"The feeling of the blues has changed as the times have changed; this is music that was designed to meet the needs of the people. As their needs have changed, so has the blues."
Dave MacKenzie: Music City Bluesman
Dave Mackenzie is two-time recipient of the Music City Blues Society's Acoustic Blues Act of the Year award, Dave regularly participates in their Blues in the Schools program and conducts demonstrations/lectures at the Country Music Hall of Fame on the history of metal-bodied dobros and early roots recordings.
Dave MacKenzie was born in St. Louis and went to school in Iowa, Colorado, Germany & Mississippi before graduating high school back in St. Louis. Inspired both by Elvis and the folk boom of the 50's, he got his first guitar at age 10, first heard the blues (a Lightnin' Hopkins record from the local public library) at age 11, and played his first professional gig at age 13 at an NCO club in Germany.
Dave moved to Chicago in 1972 and began working in local clubs, eventually ending up in larger concert venues as the warm up act for Muddy Waters, B.B. King, John Lee Hooker and dozens of other blues and rock 'n roll headliners. In addition to his songwriting activities in L.A. (his tunes were cut by Soul, David Bromberg, gospel greats Edwin & Tremaine Hawkins and the rock band Jackal).
Dave moved to Nashville in '89, where he immediately began getting work in clubs and as a session player with various artists. After starting his own label, Hey Baby! Records, in '93, Dave put out 2 CDs: Rats in my Bedroom and All New Slender Man Blues. Continuing his work as a songwriter, Dave's tunes have been recorded by James Armstrong, Microwave Dave, Maria Muldaur, Johnny Jones and dozens of local and regional blues bands.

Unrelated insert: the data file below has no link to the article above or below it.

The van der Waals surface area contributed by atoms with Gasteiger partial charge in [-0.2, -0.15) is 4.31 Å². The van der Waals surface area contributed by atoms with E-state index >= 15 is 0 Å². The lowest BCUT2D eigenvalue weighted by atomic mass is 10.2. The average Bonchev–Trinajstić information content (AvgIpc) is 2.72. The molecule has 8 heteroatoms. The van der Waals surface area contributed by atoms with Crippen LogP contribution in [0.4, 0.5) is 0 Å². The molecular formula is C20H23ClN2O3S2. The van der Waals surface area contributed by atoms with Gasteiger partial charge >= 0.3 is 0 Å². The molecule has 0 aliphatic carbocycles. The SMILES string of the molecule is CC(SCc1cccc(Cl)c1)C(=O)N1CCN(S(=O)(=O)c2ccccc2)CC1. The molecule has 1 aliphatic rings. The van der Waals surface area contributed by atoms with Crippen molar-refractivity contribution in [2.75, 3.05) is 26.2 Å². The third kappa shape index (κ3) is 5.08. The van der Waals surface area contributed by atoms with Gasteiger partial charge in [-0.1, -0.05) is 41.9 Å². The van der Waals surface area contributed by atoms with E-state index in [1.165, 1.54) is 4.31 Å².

What do you learn about yourself from the blues, what does the blues mean to you?
Like all great art, the blues reminds us of our connection to each other. Personally, its meaning keeps changing as I get older.
What experiences in your life make you a GOOD BLUESMAN and SONGWRITER?
I’m not sure I qualify yet as a “good” bluesman, that’s for other people to decide. I’ve been writing songs since I was 5 or 6 years old, it just came to me naturally.
How/where do you get inspiration for your songs & who were your mentors in songwriting?
Inspiration comes from trying my best to pay attention to life. I’ve learned most of my craft from other songwriters, everybody from Cole Porter to Sleepy John Estes. Nobody progresses by playing only their own songs.
How do you describe Dave MacKenzie sound and progress, what characterize your music philosophy?
My “sound” is a big mash-up of all the guitar players I admire. As for philosophy, my goal has been to add new songs into the history of the blues, so it doesn’t become like Latin, a dead language.
From whom have you have learned the most secrets about the blues? What is the best ever gave you?
There are no secrets about the blues, just do your best, be yourself and hope that people like it. The best advice (which I got from lots of these guys) was to keep practicing and try to get in bands with people better than yourself.
Which was the best moment of your career and which was the worst?
There have been too many great moments to pick out just one as the best; the worst was when my left hand stopped working onstage at Henry Townsend’s birthday party in St. Louis, after which I was diagnosed with cancer. It was the beginning of a hard time for me, which I’m happy, is now over.
Which memory from your studies with them great bluesmen makes you smile?
My favorite memory of the Memphis bluesmen is seeing Furry Lewis in his house, with one lady bringing in his laundry, another putting a hot meal in the stove, and a third talking on the telephone to someone downtown about getting Furry more money for his retirement pension.